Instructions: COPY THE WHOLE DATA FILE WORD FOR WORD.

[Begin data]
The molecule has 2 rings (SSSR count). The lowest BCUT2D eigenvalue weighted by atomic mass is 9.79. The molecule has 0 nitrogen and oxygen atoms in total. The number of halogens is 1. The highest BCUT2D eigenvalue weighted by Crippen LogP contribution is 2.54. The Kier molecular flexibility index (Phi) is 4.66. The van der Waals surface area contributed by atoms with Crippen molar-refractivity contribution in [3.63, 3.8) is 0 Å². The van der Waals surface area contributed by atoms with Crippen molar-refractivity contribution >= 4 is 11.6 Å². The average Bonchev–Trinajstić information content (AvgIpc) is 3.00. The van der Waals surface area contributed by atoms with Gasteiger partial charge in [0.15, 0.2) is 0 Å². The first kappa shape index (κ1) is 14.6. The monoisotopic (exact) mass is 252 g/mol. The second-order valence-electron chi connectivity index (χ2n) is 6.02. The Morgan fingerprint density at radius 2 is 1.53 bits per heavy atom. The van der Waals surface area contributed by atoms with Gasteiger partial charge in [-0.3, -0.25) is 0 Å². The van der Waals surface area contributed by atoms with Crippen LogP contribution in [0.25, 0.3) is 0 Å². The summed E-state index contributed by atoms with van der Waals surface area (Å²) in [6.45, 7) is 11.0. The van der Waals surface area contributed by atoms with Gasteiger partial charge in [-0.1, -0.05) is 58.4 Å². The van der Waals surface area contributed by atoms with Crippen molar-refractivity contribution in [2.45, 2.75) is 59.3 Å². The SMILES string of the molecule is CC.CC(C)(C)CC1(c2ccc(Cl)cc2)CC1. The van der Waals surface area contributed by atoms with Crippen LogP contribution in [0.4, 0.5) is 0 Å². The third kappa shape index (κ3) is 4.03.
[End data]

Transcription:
The molecule has 2 rings (SSSR count). The lowest BCUT2D eigenvalue weighted by atomic mass is 9.79. The molecule has 0 nitrogen and oxygen atoms in total. The number of halogens is 1. The highest BCUT2D eigenvalue weighted by Crippen LogP contribution is 2.54. The Kier molecular flexibility index (Phi) is 4.66. The van der Waals surface area contributed by atoms with Crippen molar-refractivity contribution in [3.63, 3.8) is 0 Å². The van der Waals surface area contributed by atoms with Crippen molar-refractivity contribution >= 4 is 11.6 Å². The average Bonchev–Trinajstić information content (AvgIpc) is 3.00. The van der Waals surface area contributed by atoms with Gasteiger partial charge in [0.15, 0.2) is 0 Å². The first kappa shape index (κ1) is 14.6. The monoisotopic (exact) mass is 252 g/mol. The second-order valence-electron chi connectivity index (χ2n) is 6.02. The Morgan fingerprint density at radius 2 is 1.53 bits per heavy atom. The van der Waals surface area contributed by atoms with Gasteiger partial charge in [-0.3, -0.25) is 0 Å². The van der Waals surface area contributed by atoms with Crippen LogP contribution in [0.25, 0.3) is 0 Å². The summed E-state index contributed by atoms with van der Waals surface area (Å²) in [6.45, 7) is 11.0. The van der Waals surface area contributed by atoms with Gasteiger partial charge in [-0.1, -0.05) is 58.4 Å². The van der Waals surface area contributed by atoms with Crippen molar-refractivity contribution in [2.45, 2.75) is 59.3 Å². The SMILES string of the molecule is CC.CC(C)(C)CC1(c2ccc(Cl)cc2)CC1. The van der Waals surface area contributed by atoms with Crippen LogP contribution in [0.4, 0.5) is 0 Å². The third kappa shape index (κ3) is 4.03.